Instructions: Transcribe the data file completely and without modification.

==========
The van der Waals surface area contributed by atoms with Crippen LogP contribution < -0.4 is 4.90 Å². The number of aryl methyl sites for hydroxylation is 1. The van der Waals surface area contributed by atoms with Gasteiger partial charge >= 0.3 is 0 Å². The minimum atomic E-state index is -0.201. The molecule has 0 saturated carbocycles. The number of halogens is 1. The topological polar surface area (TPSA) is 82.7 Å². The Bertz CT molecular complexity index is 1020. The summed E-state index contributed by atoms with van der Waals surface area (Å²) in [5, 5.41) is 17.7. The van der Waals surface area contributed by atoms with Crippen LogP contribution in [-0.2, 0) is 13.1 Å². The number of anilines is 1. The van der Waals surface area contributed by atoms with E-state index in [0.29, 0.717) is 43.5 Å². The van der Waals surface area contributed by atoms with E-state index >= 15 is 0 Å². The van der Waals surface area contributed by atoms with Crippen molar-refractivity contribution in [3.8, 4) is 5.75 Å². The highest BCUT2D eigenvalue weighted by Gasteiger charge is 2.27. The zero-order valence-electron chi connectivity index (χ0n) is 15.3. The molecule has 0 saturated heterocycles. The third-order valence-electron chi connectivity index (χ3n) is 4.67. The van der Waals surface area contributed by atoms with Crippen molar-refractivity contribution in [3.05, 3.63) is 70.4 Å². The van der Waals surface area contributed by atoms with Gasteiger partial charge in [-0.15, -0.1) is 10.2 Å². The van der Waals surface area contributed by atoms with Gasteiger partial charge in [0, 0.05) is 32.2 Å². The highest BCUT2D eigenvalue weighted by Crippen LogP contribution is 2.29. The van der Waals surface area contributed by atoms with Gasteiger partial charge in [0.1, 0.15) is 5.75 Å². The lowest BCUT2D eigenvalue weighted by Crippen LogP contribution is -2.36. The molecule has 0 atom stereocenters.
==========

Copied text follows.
The van der Waals surface area contributed by atoms with Crippen LogP contribution < -0.4 is 4.90 Å². The number of aryl methyl sites for hydroxylation is 1. The van der Waals surface area contributed by atoms with Gasteiger partial charge >= 0.3 is 0 Å². The minimum atomic E-state index is -0.201. The molecule has 0 saturated carbocycles. The number of halogens is 1. The topological polar surface area (TPSA) is 82.7 Å². The Bertz CT molecular complexity index is 1020. The summed E-state index contributed by atoms with van der Waals surface area (Å²) in [5, 5.41) is 17.7. The van der Waals surface area contributed by atoms with Crippen LogP contribution in [-0.2, 0) is 13.1 Å². The number of anilines is 1. The van der Waals surface area contributed by atoms with E-state index in [0.29, 0.717) is 43.5 Å². The van der Waals surface area contributed by atoms with E-state index >= 15 is 0 Å². The van der Waals surface area contributed by atoms with Crippen molar-refractivity contribution in [3.8, 4) is 5.75 Å². The highest BCUT2D eigenvalue weighted by Gasteiger charge is 2.27. The zero-order valence-electron chi connectivity index (χ0n) is 15.3. The molecule has 0 saturated heterocycles. The third-order valence-electron chi connectivity index (χ3n) is 4.67. The van der Waals surface area contributed by atoms with Crippen molar-refractivity contribution in [3.05, 3.63) is 70.4 Å². The van der Waals surface area contributed by atoms with Gasteiger partial charge in [-0.15, -0.1) is 10.2 Å². The van der Waals surface area contributed by atoms with Gasteiger partial charge in [0, 0.05) is 32.2 Å². The highest BCUT2D eigenvalue weighted by Crippen LogP contribution is 2.29. The van der Waals surface area contributed by atoms with Gasteiger partial charge in [0.1, 0.15) is 5.75 Å². The lowest BCUT2D eigenvalue weighted by Crippen LogP contribution is -2.36. The molecule has 0 atom stereocenters.